A successful story of integrating Geological Characterization, Reservoir Simulation, Assisted History Matching and EOR in a Giant Fractured Granite Basement: a road map to maximize recovery in Unconventional Reservoirs
Cuong T.Q. Dang, Zhangxing Chen, Ngoc T.B. Nguyen, Wisup Bae, Thuoc H. Phung, Chao DongLogin to View Article
Near-shore oil reservoirs have become significantly depleted, forcing oil companies to explore unconventional reservoirs with huge investments and latest technologies. Among them, naturally fractured reservoirs (NFR) are found throughout the world and contain significant amount of oil reserves. Because of the unique features of a NFR, there are lots of uncertainties in exploration and field development of these complex reservoirs.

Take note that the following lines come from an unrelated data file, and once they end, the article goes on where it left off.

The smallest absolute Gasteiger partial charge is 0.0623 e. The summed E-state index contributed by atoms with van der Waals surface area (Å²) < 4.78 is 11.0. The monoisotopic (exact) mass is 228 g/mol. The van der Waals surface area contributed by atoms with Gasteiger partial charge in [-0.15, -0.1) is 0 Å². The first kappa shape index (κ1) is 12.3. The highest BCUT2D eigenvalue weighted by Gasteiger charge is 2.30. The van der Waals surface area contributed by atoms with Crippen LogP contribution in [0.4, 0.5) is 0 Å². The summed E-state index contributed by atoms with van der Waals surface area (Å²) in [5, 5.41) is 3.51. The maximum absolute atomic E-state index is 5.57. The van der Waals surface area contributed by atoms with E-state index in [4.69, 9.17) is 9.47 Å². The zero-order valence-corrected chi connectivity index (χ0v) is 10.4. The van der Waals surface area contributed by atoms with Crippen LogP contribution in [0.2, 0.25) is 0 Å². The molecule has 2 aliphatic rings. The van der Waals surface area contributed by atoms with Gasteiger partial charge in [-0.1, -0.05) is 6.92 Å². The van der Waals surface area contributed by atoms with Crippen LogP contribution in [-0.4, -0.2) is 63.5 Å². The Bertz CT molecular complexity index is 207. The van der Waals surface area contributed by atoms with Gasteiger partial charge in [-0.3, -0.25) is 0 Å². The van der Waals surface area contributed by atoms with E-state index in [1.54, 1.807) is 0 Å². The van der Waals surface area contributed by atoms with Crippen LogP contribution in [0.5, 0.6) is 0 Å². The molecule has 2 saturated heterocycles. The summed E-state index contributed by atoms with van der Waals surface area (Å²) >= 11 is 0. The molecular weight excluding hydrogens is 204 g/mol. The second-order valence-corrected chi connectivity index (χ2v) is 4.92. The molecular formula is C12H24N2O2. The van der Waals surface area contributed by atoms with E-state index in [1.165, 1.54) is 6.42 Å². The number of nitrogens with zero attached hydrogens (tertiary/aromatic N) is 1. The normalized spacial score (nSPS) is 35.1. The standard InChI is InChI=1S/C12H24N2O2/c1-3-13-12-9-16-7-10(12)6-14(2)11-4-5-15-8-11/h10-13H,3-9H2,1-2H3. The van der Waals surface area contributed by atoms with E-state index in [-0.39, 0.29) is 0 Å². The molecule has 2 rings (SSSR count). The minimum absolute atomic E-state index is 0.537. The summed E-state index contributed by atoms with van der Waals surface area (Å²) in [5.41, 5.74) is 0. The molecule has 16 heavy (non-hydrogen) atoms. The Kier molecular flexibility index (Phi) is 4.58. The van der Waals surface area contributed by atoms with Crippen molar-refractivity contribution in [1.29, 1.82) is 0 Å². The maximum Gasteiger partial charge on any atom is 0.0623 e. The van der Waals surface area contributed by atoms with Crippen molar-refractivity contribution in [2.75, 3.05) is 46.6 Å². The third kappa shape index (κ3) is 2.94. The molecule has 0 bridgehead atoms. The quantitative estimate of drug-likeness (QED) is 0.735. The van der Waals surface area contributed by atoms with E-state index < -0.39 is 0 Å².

White Tiger is the biggest fractured basement reservoir up to now on the continental shelf of Viet Nam and even in the world. This reservoir has a very complicated geological structure: high temperature (more than 2840F) and closure stress (more than 6,000 psi). The total OIIP of this field has reached nearly 4 billion barrels with 6,561 feet of the oil bearing thickness in granite basement and has been produced by more than 200 wells, with a production rate of 180,000bbls/d. Due to the challenges of geology, it is essential to have successful operations as well as to reduce uncertainties and improve the efficiency of oil field management. With a large database collected from initial production stages, we have developed an integrated static and dynamic workflow to forecast oil production under several production scenarios for this reservoir. A successful assisted automatic history matching approach was done which can effectively accelerate the convergence problem and minimize computation mass of an inverse problem to construct a reliable model for complex reservoirs. Then a series of reservoir models are performed and analyzed by using a CMGTM simulator in order to evaluate the possibility of polymer flooding in the fractured basement reservoir. The results show that polymer flooding becomes an excellent candidate for enhanced oil recovery. Additionally, the polymer retention phenomenon by adsorption on the rock surface and precipitation by high salinity are deeply investigated. An optimum range of important factors are determined to reduce the effect of chemical adsorption, minimize mass of chemical loss, and improve economic efficiency of a chemical flooding process.